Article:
West Yorkshire Police have reported an increase in requests made through Clare's Law since launching an awareness campaign in January.
The Domestic Violence Disclosure Scheme, better known as Clare’s Law, was launched on International Women’s Day in 2012 and is named after Clare Wood who was murdered by her ex-boyfriend George Appleton in 2009.
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The law gives people over the age of 16 in heterosexual or same-sex relationships the right to ask police if a partner or ex-partner has a record of abusive behaviour.
If police checks show information to indicate the applicant may be at risk, a multi-agency decision will be taken on which information should be shared.
In January, the force launched a campaign to raise awareness of Clare’s Law, and encourage more people to use it.
Since then they have seen a significant increase in requests.
Right to ask requests in February were nearly triple the previous year, with 30 in 2019 compared to 11 in 2018.
There were 27 right to ask requests in January 2019, 12 of which were made after the campaign launch on January 24, compared to 15 the year before.
Detective Superintendent Jon Morgan, Head of West Yorkshire Police’s Safeguarding Central Governance Unit, said: “It is hugely encouraging that more people are taking advantage of their right to ask whether a partner or ex-partner has a history of domestic abuse.
“Where a disclosure is made, it puts that person in a better informed position to make a decision as to whether to continue any relationship.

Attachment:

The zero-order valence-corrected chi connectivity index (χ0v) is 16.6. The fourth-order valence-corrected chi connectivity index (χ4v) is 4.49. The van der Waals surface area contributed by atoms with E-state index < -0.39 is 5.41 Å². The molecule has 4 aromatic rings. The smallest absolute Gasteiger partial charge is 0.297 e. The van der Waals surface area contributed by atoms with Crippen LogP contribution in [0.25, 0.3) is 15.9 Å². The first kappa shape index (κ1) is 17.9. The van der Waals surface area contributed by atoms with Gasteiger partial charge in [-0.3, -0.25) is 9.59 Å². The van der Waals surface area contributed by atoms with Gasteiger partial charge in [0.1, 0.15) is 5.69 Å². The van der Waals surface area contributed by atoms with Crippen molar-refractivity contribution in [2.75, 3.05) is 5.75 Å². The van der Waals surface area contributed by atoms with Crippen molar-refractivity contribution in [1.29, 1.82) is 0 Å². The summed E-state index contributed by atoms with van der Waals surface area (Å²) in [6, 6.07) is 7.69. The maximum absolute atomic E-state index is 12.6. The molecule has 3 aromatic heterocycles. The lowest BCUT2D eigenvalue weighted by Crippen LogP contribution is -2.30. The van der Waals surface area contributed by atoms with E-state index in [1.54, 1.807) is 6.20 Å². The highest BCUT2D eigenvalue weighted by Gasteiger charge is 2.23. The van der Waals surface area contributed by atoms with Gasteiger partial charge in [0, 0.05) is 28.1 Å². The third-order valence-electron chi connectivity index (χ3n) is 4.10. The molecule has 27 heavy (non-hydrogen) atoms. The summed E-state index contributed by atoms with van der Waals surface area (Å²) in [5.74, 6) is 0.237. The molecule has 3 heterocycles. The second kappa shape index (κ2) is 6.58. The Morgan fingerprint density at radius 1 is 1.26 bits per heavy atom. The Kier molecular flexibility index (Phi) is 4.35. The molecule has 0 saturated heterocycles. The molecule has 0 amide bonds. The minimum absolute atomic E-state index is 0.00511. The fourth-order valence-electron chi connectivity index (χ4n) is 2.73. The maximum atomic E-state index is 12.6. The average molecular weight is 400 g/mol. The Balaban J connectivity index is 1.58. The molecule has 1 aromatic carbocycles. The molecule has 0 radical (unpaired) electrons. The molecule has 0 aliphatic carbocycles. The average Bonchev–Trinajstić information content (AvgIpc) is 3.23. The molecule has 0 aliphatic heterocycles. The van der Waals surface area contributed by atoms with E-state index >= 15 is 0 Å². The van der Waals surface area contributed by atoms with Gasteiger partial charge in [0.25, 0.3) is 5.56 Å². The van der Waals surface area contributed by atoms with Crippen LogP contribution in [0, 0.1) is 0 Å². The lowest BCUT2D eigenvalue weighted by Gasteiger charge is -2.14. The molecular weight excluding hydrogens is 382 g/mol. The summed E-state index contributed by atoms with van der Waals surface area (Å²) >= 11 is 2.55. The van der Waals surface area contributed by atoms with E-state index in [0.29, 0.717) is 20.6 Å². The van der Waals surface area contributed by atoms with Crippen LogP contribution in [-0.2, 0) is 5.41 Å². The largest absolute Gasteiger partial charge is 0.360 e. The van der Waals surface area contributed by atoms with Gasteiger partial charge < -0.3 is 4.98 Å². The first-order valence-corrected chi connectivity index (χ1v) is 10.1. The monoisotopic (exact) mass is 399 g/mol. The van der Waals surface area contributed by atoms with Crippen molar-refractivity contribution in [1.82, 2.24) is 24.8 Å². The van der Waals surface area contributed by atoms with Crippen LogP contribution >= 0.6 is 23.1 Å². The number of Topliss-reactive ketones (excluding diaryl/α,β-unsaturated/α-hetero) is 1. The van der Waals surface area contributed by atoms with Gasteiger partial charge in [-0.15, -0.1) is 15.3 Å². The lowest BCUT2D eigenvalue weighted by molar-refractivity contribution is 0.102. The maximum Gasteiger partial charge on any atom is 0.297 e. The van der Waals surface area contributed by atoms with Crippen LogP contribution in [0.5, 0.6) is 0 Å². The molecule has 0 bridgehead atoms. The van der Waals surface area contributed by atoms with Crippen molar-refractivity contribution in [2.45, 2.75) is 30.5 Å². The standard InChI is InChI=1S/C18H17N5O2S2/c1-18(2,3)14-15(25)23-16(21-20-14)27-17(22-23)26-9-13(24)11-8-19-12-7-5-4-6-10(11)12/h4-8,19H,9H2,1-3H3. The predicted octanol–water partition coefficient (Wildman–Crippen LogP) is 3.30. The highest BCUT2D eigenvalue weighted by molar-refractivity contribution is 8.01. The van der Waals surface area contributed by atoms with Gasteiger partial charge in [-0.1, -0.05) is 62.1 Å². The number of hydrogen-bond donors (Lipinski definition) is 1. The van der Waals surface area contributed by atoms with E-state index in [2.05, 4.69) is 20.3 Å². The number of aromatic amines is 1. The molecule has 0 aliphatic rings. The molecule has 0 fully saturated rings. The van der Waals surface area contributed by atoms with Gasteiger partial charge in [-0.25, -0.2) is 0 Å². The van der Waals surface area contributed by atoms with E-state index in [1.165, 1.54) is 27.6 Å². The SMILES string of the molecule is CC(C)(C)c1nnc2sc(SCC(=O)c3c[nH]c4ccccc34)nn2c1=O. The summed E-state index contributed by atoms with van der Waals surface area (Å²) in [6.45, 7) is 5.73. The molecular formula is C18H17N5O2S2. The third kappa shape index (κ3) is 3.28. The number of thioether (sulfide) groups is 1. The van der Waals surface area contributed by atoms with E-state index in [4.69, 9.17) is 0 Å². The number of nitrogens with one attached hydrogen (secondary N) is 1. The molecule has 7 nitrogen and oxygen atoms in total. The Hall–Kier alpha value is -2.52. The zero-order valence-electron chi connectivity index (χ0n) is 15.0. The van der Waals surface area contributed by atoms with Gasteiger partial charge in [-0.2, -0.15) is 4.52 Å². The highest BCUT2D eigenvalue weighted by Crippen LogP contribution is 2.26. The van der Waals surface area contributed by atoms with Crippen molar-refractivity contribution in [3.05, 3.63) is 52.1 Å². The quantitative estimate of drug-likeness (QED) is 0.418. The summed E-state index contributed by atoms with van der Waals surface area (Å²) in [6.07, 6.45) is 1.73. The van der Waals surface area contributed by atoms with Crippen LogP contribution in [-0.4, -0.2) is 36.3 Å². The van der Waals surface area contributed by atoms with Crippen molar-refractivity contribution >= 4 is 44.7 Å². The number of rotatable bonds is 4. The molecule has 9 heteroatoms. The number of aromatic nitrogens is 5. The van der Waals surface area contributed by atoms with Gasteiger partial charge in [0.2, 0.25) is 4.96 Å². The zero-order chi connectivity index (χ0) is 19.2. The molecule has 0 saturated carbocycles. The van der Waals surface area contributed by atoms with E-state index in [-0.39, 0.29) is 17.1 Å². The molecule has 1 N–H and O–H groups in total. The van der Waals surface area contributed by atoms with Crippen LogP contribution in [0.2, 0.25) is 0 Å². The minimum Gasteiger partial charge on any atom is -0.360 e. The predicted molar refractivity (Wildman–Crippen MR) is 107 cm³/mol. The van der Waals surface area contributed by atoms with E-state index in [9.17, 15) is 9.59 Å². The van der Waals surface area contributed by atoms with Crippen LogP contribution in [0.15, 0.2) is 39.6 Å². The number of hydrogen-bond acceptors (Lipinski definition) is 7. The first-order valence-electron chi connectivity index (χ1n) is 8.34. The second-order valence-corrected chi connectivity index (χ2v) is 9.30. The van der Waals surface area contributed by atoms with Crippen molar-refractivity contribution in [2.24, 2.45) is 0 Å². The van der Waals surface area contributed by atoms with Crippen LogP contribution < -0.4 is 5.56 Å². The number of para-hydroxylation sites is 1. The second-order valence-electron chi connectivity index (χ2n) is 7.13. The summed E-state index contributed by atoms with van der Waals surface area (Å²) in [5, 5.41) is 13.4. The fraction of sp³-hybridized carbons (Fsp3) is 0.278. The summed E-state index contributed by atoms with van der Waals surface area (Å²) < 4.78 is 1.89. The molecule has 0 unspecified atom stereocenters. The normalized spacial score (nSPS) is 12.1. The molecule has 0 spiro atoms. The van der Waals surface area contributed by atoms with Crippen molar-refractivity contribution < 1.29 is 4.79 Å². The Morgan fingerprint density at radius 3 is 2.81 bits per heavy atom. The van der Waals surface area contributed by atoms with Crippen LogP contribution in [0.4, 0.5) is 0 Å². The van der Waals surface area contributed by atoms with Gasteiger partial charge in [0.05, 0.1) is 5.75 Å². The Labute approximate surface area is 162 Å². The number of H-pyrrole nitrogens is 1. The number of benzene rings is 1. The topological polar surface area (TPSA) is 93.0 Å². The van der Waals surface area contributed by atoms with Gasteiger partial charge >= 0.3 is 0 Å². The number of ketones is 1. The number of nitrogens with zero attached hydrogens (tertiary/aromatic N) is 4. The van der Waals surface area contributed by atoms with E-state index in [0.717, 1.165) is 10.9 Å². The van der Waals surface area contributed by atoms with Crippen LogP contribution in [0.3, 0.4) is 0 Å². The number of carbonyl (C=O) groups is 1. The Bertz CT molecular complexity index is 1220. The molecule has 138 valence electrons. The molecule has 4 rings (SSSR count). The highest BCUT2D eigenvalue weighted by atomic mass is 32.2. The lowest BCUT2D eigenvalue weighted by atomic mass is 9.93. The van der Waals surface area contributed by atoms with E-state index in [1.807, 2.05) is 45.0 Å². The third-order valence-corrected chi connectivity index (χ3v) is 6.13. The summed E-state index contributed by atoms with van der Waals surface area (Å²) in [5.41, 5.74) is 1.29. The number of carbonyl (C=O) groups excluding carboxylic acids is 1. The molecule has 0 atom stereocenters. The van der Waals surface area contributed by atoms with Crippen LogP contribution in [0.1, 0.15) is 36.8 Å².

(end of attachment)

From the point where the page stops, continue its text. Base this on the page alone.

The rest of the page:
"It also enables us to discuss any concerns the person may have and signpost them to other support available.”
Mark Burns-Williamson, West Yorkshire’s Police and Crime Commissioner, said: “Supporting victims and witnesses is a key focus of my police and crime plan for West Yorkshire.
"With that in mind, anything we can do to help stop abuse and crucially prevent people from ever becoming victims in the first place is really welcome.
“I am glad to see that a month on from launching this campaign it has made a difference in raising awareness of such a useful tool and that more people are getting in touch.”
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Through Clare's law, a third party, such as a family member, neighbour or friend, can also make an application if they are concerned about someone they know.
However, they would not necessarily be the person to receive any information. It may be deemed more appropriate for someone else to be informed such as the person they have enquired on behalf of, or someone who is considered better able to protect that person from harm.
In addition to the ‘right to ask’ there is also the ‘right to know’ which gives the police the mechanism to proactively disclose information to someone who has formed a relationship with a person who has a history of domestic abuse if they consider that person at risk of harm.
Similarly to a request made under the ‘right to ask’, a multi-agency decision will be made whether it is lawful, proportionate and necessary to release any information.